early stage, the presiding atmosphere
is that of youthful optimism. Sifting
through the literature, we can uncover
numerous statements elucidating
seductive future possibilities in bold,
graphic terms—collectively painting
a techno-utopian vision similar to
Weiser’s famous vignette (starring
“Sal”) depicting everyday life filled
with the technological wonders
of ubicomp. Risking accusations
of naivete, we can rely on simple
extrapolation and imagine a future
world saturated with new technological
marvels, such as:
• a meticulously customized
3D-printed house with morphing
interiors and automated control of light
• a city scenery characterized by
shape-shifting facades, printed gardens/
farms, and smart traffic systems that
anticipate and prevent accidents
• a suite of wearables that allow
us to dynamically transform our
surroundings as easily as changing the
desktop wallpaper on a present-day PC.
A brave new world where
individuals have the capacity to
freely sculpt their surrounding
environments, new aesthetic styles
flourish, city streets boast impeccable
safety/accessibility, and citizens play
increased roles in the planning and
construction of their city landscapes.
A dynamic, diverse, and democratic
city that goes well beyond William
Mitchell’s seminal “city of bits” [ 4].
Would you want to live in such a
future? Who wouldn’t?
Unfortunately, as we have learned
from our experiences with ubicomp,
such idealistic visions rarely survive
the transition to reality entirely intact.
While many of Weiser’s predictions
did come true, our lives in the year
2014 are still not quite like that of
Sal. The real-world manifestation of
ubicomp now unfolding before our
eyes is a messy, imperfect system
with limited built-in robustness (as
famously argued by Bell and Dourish),
far from the seamless, clockwork
precision imagined by Weiser. The
pursuit of habitable bits will inevitably
suffer the same fate. Over time, as
ideals dovetail with reality, this
new vision will similarly need to be
shepherded, fleshed out, and reshaped.
This is not a reason to despair, though.
Just like ubicomp, what will be lost in
theoretical purity will be replaced by
practical efficacy to benefit our lives.
We will be better off for that.
HCI AS A DISCIPLINE OF
Ever since the publication of
Weiser’s groundbreaking essay, the
HCI community has been hard at
work inventing novel ways to inject
virtuality into the physical world.
Nevertheless, the community has
generally been hesitant to engage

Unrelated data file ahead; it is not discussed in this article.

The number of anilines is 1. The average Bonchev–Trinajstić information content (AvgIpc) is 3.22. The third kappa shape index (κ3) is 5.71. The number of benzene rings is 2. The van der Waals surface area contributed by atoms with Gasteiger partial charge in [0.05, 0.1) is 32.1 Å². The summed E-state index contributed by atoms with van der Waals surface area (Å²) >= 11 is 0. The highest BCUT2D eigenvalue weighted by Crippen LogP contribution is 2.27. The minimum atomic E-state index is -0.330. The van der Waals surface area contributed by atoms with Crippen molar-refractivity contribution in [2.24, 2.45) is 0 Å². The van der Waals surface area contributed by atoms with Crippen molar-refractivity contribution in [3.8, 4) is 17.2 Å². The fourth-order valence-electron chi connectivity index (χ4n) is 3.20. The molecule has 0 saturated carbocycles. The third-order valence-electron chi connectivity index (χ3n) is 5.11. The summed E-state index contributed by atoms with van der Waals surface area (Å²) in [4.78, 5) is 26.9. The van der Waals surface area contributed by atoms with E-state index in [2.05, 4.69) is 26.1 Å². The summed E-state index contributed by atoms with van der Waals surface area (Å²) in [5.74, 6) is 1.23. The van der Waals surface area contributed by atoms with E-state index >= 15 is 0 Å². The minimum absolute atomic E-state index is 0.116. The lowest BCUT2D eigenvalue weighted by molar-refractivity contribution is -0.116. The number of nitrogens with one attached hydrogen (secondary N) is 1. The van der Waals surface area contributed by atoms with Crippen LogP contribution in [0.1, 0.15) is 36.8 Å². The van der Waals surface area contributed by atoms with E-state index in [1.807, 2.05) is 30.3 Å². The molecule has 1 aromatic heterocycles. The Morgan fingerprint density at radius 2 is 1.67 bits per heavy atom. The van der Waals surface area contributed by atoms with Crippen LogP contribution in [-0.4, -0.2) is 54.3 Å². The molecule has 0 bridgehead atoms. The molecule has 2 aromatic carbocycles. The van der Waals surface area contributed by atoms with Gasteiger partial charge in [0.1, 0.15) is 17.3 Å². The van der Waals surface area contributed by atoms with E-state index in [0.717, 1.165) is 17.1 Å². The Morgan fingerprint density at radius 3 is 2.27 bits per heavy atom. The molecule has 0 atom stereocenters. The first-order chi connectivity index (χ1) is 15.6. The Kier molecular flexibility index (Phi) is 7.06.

directly with architectural design,
treating the practice as somewhat off-limits for HCI research. The emerging
efforts described in this paper
signal a radical departure from that
longstanding indifference, an attitude
that I hope will be adopted by the
mainstream HCI community. There
is no shortage of issues that need to be
tackled. Aside from the obvious task
of developing the actual technologies
and applications, we will need to
devise new design methodologies and
evaluation frameworks applicable to
architecture-scale systems, both tasks
that should put to good use the unique
strengths of the HCI community. The
time is now ripe for HCI to evolve
into a discipline that studies and
designs the future environment in
its totality, not only its niche subset
that has preoccupied us for so long.
GUIs, TUIs, and other interfaces have
already been thoroughly studied; the
new frontier for HCI now lies in the
study and design of HUIs—habitable
1. Weiser, M. The computer for the 21st
century. Scientific American 264, 3 (1991),
2. Takeuchi, Y. Synthetic space: Inhabiting
binaries. CHI’ 12 Extended Abstracts on
Human Factors in Computing Systems.
ACM, New York, 2012, 251–260.
3. Ishii, H., Lakatos, D., Bonanni, L., and
Labrune, J.B. Radical atoms: Beyond
tangible bits, toward transformable
materials. Interactions 19, 1 (2012), 38–51.
4. Mitchell, W.J. City of Bits: Space, Place, and
the Infobahn. MIT Press, 1996.
Yuichiro Takeuchi is a Toronto-born, Tokyo-based computer scientist whose work explores
the intersection of HCI and architecture/urban
design. He is currently an associate researcher
at Sony Computer Science Laboratories Inc.
Figure 10. Printable Garden, a 3D printing technology that enables automated fabrication of
felt-based hydroponic gardens with various shapes and plant types/layouts.
3D Data Files
Print out furniture/buildings
Figure 9. Printable architecture. Furniture/buildings are digitally fabricated from 3D data files
that can be newly created by users, downloaded from online repositories, etc.